- Sep 29, 2017
- Reaction score
- Mt Hood, Oregon
I'll know a little better where I stand after tomorrow or Sunday at the latest. By then I'll have had a chance to run the 590 and see how it compares to my box store special. I think it was Doug who brought up an interesting point, one that I was going to mention: Probably few of you have much if any experience on one of the basic homeowner models. Or if you used one, it was a distant and unpleasant memory. So it may in fact be hard to compare the pro models you use to the box store specials. For my saw, it doesn't owe me a danged thing. I saw the owner tossing it in the general trash at the landfill and I said I'd take it off his hands. For one thing, it didn't belong in with the general refuse, as it has metal that can be recycled. For another, I liked the idea of getting a free saw and it looked like it had hardly been used. That's why I called it a "dumpster special." It was going in the trash. After replacing the dried and broken fuel lines it has never failed to start and cut anything I have. Granted, nothing was over 20" or so, but with a sharp chain this saw did all I asked of it. I am looking at some of the bigger standing ash I'll be taking down--ones with 24" or bigger trunks and standing tall. A tree expert would probably top them before putting them on the ground but I have the luxury of dropping the whole tree so long as it doesn't kill me first. I'm having second thoughts about my little green saw with its 18" B&C. I'd feel more confident with something bigger and with a bit more power. Maybe just a psychological edge, I don't know. Like I said, my little Poulan doesn't owe me anything--if it quit tomorrow I'd still be ahead. I've been using it for over five years now. I appreciate the replies--I'll check in with what I decide to do.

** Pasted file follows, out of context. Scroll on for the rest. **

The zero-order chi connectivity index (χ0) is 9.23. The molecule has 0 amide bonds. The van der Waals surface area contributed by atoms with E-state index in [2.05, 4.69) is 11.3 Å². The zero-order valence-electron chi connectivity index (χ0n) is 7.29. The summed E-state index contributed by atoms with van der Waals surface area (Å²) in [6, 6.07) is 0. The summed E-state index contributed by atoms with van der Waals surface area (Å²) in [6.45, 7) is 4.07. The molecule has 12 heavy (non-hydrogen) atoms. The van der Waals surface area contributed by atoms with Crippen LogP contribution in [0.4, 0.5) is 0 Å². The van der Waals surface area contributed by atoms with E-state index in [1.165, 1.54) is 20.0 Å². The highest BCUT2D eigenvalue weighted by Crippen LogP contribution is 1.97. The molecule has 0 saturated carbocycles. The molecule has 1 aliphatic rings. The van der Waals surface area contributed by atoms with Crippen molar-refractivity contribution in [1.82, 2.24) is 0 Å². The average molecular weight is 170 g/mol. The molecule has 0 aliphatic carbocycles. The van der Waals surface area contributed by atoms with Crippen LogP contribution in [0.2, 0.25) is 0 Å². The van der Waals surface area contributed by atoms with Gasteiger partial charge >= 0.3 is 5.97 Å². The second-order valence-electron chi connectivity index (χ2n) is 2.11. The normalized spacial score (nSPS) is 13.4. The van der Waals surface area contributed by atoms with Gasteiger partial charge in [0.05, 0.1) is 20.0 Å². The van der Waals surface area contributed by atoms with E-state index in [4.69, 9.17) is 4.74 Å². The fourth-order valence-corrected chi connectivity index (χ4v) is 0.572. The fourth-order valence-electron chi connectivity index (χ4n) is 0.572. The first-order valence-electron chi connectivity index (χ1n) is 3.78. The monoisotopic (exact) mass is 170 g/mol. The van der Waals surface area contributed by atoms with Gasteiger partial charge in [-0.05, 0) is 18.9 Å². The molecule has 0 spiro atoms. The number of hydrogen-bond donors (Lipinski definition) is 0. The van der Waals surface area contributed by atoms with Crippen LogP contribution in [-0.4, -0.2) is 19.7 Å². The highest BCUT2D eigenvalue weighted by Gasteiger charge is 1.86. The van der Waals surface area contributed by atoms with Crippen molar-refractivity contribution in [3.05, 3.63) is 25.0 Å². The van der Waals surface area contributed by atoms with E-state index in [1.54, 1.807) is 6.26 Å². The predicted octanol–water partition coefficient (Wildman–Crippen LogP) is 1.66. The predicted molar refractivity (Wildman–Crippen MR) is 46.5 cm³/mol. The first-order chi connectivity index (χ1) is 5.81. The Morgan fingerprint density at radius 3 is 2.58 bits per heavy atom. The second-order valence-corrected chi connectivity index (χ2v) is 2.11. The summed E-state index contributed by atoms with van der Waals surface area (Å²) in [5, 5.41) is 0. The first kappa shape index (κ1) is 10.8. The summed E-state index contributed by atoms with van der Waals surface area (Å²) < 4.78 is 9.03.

I prefer to be able to cut from one side of a log, sometimes it’s just for convenience and quicker, other times there are safety or accessibility issues that demand cutting from just one side of the log
Something else, having a more powerful saw, can be a safety issue in some circumstances, like a leaner, or tree with rot, you may want that back cut happening a bit quicker to avoid a barberchair. Sometimes a plunge cut will be the answer, but having the ABILITY to make the back cut faster, is Rarely a Bad thing